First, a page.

The biomedical engineer is able to create knowledge from the molecular to the organ level. He or she develops new materials, devices, tools, systems and methods for the early diagnosis, prevention and treatment of pathology in order to improve and guarantee the health care and quality-of-life of the individual and the society. The student masters the necessary research skills to analyse and solve a given problem case independently.
The biomedical engineer is capable of functioning in an international and multidisciplinary team (teaching staff from diverse faculties and research areas, multidisciplinary projects where students solve multidisciplinary problem cases in group), and has the required communication skills (oral and written reporting). The biomedical engineer is aware of the ethical and socio-economical aspects of his profession and of our health care system, as well as of the responsibilities of the (biomedical) engineer in our society in general. In the fast-evolving area of biomedical engineering, the master's program also has particular attention for an attitude of permanent learning.
The master's thesis forms the tailpiece of the program. The thesis will minimally contain a substantial task of a high scientific level, to be elaborated individually by the student (surrounded and supported, however, by a research team), and thus with a high degree of independence. It is through this independent work and the written thesis report that the student demonstrates his or her capability to get familiar with a relevant biomedical engineering problem, study the problem on a high scientific level, and to report on the subject in diverse manners (master thesis, poster, oral public presentation).
The biomedical engineer is employed in industry (medical device and software development and/or production and distribution, pharmaceutical, cosmetic, food products industry, consultancy, etc.), in hospitals (laboratories of academic hospitals, as well as management of academic and general hospitals), universities and research institutes, and in government functions (government and advisory organs). Evidently, the biomedical engineer can also apply for all generic academic engineering jobs.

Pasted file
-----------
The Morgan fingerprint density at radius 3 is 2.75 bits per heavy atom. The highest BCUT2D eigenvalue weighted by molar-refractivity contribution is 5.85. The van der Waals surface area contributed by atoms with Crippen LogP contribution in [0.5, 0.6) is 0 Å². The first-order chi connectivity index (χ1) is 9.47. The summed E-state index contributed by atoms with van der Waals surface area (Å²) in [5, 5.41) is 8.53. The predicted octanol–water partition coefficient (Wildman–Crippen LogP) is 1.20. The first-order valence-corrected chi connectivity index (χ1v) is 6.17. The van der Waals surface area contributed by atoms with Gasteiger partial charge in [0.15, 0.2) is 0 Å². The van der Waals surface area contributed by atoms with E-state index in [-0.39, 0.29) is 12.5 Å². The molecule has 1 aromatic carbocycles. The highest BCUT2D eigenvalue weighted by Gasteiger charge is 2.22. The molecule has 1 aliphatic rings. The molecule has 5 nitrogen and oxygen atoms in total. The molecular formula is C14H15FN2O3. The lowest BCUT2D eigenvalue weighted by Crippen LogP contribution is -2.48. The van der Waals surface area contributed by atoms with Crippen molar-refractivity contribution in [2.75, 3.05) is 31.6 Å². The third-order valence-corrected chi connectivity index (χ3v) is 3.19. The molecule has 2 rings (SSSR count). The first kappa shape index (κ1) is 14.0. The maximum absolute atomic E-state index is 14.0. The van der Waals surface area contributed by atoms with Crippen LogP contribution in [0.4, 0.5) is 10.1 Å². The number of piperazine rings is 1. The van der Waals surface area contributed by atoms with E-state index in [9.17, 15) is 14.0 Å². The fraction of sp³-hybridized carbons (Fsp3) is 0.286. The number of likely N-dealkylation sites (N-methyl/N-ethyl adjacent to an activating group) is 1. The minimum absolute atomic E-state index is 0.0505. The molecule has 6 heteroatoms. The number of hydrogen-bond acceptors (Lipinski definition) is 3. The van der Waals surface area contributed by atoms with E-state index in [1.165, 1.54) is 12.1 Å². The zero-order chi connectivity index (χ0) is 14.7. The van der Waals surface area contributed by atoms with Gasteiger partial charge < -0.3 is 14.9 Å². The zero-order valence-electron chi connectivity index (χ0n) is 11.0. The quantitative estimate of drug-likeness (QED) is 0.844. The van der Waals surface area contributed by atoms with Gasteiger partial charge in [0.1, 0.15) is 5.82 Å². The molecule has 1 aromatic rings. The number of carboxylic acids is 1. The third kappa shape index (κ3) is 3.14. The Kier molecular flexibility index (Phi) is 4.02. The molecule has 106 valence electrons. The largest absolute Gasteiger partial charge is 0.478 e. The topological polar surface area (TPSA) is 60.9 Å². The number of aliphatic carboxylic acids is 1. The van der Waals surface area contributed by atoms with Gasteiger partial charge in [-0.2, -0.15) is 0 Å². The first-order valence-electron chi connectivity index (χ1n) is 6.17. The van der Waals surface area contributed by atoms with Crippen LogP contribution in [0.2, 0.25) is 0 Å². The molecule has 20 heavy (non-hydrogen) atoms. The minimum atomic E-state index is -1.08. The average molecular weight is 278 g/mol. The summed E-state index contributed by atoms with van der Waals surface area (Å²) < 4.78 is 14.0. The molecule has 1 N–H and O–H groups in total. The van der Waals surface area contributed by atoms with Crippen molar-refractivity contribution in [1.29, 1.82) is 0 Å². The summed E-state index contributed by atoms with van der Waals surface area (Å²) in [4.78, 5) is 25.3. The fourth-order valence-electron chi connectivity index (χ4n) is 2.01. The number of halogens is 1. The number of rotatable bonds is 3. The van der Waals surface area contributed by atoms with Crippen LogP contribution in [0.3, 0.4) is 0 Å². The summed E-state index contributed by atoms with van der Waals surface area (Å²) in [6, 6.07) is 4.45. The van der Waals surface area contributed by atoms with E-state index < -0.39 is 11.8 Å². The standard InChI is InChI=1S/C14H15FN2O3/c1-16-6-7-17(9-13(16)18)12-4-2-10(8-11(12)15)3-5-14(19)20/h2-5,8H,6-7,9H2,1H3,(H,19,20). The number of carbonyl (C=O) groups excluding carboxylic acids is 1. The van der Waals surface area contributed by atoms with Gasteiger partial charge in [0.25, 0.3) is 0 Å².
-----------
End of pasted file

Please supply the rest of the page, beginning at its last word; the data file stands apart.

The Master of Science in Biomedical Engineering is an interuniversity initiative of Ghent University and Vrije Universiteit Brussel. As such, the diploma of Master of Science in Biomedical Engineering will be jointly delivered by both universities and it will be signed by the rectors from both universities. The student can enroll either at Ghent University or at Vrije Universiteit Brussel. The more generic biomedical engineering courses are taught in parallel at UGent and VUB or in a collaborative effort, while specialist courses are either taught at UGent, or at VUB. The practical organization is such that we aim for an optimal student and teaching staff mobility. Elective courses and the master thesis can be chosen at UGent, VUB or at an (international) partner institute with which UGent or VUB has a bilateral agreement. Obviously, students also have the opportunity to follow part of their curriculum abroad within the Erasmus framework.
The MSc program builds on the BSc programs in biomedical engineering at Ghent University and VUB. Students applying with other diplomas (see Admission requirements) may get an individualized curriculum, taking into account the acquired credits and competences. As applications and curricula are assessed on an individual basis, it is important that students apply timely so that individual curricula can be studied with care to ensure an optimal selection of courses.
Contents and structure of the programme
The study program consists of 120 credits (66 compulsory, 30 elective and 24 credits for the master thesis), spread over four semesters of twelve weeks each with specialized courses in established (biomaterials, biomechanics, medical imaging, sensor technologies) and newer emerging fields (neuro-engineering, data science and decision support techniques, medical robotics). The 30 credit space, together with the master thesis, allows the students to shape their individual track. Students have the option to specialize in biomechanics and biomaterials, radiation physics, neuro-engineering, sensors and devices or opt for a broader, more general track. Students get the specialization after acquiring minimally 18 credits electives and the master thesis in a specific domain. Together with the master thesis, the curriculum entails 41 credits of project work, spread over the 1st and 2nd master and including a computational project course, a biomedical product development assignment in year 1 and a project within the hospital in the second master.
Students specializing in radiation physics are eligible for the recognition of "Expert in Medical Radiation Physics". It is important to note that to be formally recognized by the Belgian Federal Agency for Nuclear Control ("FANC") as expert in medical radiation physics, students also need to follow an additional clinical training of minimally one year.